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New Year Resolutions for Asia’s Economies

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Pacific Money

New Year Resolutions for Asia’s Economies

Goals and prospects for Asia’s major economies in the Year of the Dog.

New Year Resolutions for Asia’s Economies
Credit: Flickr/ Zengame

Asia’s Year of the Rooster saw some mixed economic performances across the region. Amid an improving global economy, Pacific Money takes a look at some potential New Year 2018 resolutions for the region’s biggest economies, in hope of further improvement in the Year of the Dog.

China: Less is More

China’s economy is expected to exceed the official growth target for 2017, clocking up an estimated expansion of 6.9 percent on the back of strong government infrastructure spending, an improved property market and export growth.

Yet while Beijing is expected to maintain a 6.5 percent GDP growth target for 2018, Capital Economics suggests the real figure will drop below a still sprightly 5 percent. With China’s debt to GDP level estimated at 260 percent at the end of 2016 and potentially hitting 320 percent by 2021, the authorities have been urged to rein in excessive lending or face the real risk of a financial crisis.

Following the United States’ lead, China’s central bank has already hiked interest rates and more tightening could further dampen growth in the world’s second-largest economy.

Prospects: China bears have warned of a debt-driven bust before, but Beijing keeps hitting its stated growth targets. With even President Xi Jinping now vowing to curb industrial overcapacity and high debt levels, the communist-ruled giant could yet ride out the promised “Great Deleveraging.” More reforms and less borrowing would help, however.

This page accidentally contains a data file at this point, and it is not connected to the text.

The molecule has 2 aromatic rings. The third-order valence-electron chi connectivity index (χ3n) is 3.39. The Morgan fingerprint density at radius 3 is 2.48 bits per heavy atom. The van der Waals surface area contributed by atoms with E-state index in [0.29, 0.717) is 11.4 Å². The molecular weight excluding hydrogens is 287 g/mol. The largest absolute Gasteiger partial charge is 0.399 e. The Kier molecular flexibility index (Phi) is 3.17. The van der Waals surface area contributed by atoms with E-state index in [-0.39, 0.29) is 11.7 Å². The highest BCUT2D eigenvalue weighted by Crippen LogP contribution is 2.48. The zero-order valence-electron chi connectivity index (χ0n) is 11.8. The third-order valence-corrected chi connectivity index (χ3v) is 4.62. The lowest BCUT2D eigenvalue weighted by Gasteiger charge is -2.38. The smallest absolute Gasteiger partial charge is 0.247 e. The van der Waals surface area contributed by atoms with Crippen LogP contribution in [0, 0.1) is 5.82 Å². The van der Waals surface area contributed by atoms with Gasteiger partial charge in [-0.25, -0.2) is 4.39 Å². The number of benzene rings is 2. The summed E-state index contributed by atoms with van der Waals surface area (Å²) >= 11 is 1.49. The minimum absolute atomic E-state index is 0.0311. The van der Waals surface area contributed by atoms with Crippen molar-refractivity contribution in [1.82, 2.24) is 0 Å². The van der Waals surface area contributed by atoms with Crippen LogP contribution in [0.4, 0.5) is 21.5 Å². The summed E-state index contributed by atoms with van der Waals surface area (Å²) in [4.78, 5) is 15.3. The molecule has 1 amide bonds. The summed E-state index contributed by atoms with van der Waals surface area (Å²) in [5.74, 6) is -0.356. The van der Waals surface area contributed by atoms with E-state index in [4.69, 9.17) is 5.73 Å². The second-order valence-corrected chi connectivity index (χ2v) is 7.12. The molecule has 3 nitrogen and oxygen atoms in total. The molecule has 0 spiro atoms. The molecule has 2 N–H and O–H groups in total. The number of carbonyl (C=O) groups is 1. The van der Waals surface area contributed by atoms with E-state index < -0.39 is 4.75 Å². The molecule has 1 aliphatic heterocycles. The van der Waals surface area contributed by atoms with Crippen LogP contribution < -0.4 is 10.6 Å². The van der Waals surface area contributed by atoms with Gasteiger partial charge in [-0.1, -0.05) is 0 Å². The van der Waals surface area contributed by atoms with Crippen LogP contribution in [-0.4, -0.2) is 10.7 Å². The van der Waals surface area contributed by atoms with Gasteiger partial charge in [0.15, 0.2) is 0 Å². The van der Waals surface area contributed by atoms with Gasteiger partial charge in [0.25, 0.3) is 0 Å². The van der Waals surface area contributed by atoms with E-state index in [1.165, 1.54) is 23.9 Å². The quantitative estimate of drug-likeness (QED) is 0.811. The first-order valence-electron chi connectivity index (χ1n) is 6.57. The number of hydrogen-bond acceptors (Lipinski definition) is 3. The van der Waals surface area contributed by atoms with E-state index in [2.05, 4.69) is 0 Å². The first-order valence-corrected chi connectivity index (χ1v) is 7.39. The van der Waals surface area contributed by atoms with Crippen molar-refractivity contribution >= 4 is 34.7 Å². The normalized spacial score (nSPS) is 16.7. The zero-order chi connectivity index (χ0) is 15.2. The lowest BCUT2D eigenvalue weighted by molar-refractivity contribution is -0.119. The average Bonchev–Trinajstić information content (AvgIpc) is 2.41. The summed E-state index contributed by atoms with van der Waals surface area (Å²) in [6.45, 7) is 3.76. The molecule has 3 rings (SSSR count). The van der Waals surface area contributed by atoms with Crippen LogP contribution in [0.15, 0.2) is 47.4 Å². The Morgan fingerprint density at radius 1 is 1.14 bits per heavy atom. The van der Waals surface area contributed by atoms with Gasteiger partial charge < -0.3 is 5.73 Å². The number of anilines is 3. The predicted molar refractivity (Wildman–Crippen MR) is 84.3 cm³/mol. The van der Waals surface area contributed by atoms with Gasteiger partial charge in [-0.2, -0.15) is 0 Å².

Japan: Stay on Target

Like Luke Skywalker attacking the Death Star, Japan’s central bank and government need to desperately stay on target as they seek to wipe out the last vestiges of the key enemy, deflation.

Despite the nation’s second-longest economic recovery since World War II, inflation remains less than half the Bank of Japan’s 2 percent target, although the GDP deflator did climb into positive territory last year for the first time in a quarter century.

With Japanese Prime Minister Shinzo Abe pushing corporations to pay higher wages out of their 200 trillion yen ($18 billion) cash pile, the pressure is on for businesses and this year’s likely new central bank governor to join in the attack.

Already Japan’s third-longest serving leader in the postwar period, Abe can ensure a lasting legacy if he can further cement his “Abenomics” reforms, including through realizing the Trans-Pacific Partnership (now rebranded as the Comprehensive and Progressive Agreement for Trans-Pacific Partnership).

Prospects: A soaring stock market, record-low jobless rate, and rising corporate profits point to further expansion ahead for the world’s third-largest economy. However, on the horizon is another consumption tax hike slated for October 2019, with previous increases having tipped the economy into recession. Abe will have to get the economy moving faster than expected to prevent another such downturn.

India: More of the Same, Please

Indian Prime Minister Narendra Modi has delivered on his reform promises, pushing through a new goods and services tax, an individual identification system that has opened up access for millions to the financial system, and demonetization that has attacked corruption.

The reforms have been applauded by investors, with the benchmark Sensex index rising by nearly 29 percent in the year to January 3, while India-related mutual funds have poured in around $48 billion in the first 11 months of 2017.

Businesses have also welcomed India’s surging up the World Bank’s “ease of doing business” rankings to 100th, having enacted a record eight pro-business reforms in the past year.